Paulson Eyes Puerto Rico Residency Once Kids Head to College
(Bloomberg) -- Maybe it takes an empty nest to fill up a tax haven.
Billionaire hedge-fund manager John Paulson is considering becoming a resident of Puerto Rico in the next few years once his children head off to college.
Paulson, who gained fame from his bets against the U.S. housing market about a decade ago, may move to the bankrupt island after his children, who are 13 and 16, finish their high-school education, he said.
“It’s difficult to move with them,” Paulson said about his children at a Beryl Elites conference in midtown Manhattan Monday evening. “But once, I think, our children go to college, I think it’s likely that we’ll establish residence in Puerto Rico.”
Paulson owns several hotels and office space on the island. He’s contemplated moving to Puerto Rico in recent years to take advantage of the commonwealth’s tax advantages. New residents are exempt from the federal income tax and Puerto Rico taxes on passive income. The beautiful beaches, sunshine and great restaurants are also a motivating factor, Paulson said.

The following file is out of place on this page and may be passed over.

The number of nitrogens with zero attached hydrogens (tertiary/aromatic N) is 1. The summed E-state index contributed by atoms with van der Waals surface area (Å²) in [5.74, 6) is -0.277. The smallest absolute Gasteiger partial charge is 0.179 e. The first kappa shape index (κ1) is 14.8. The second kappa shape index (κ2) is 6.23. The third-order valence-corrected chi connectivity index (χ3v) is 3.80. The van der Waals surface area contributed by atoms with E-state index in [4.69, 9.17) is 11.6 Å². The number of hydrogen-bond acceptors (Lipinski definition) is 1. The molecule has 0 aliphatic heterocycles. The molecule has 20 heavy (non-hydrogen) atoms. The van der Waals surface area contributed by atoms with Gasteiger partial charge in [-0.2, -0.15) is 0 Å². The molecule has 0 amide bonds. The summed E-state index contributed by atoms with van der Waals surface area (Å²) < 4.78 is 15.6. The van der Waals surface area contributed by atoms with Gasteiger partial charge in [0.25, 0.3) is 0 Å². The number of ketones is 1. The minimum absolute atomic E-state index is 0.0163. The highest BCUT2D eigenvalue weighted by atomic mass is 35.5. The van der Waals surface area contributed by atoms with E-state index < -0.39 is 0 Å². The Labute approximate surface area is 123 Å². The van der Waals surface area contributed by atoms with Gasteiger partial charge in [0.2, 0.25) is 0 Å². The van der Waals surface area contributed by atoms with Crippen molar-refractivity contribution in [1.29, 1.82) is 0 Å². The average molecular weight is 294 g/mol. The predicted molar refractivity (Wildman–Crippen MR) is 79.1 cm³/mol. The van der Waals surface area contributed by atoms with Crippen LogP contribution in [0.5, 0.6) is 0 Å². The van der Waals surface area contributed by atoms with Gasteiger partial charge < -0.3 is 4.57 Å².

“It’s the only place a U.S. citizen can go and literally avoid, legally, all their taxes,” Paulson said.
Some investors see Puerto Rico as an opportunity to buy real estate and establish businesses at a cheaper cost as the island seeks to turnaround an economy that’s shrunk in the past decade, in part because residents keep moving to the U.S. mainland for work. Officials expect federal disaster money will help boost its economy as the commonwealth also works to reduce most of its $74 billion of debt through bankruptcy. Attracting residents -- and keeping them from leaving -- is crucial to its turnaround.
“The more and more people who know about it and the more and more people that move there, eventually a critical mass will form that Puerto Rico has the potential to become a leading commercial center in the Caribbean,” Paulson said.
Paulson’s bets against the U.S. housing market turned him into a billionaire. But since then, he’s been wrong footed on a number of trades from gold to the European sovereign debt crisis, prompting investors to pull billions from his namesake hedge fund. His Paulson & Co. manages about $8.7 billion -- most of it belonging to him -- down from $38 billion in 2011. He’s recently been overhauling his New York-based firm to return to his roots of betting on mergers.
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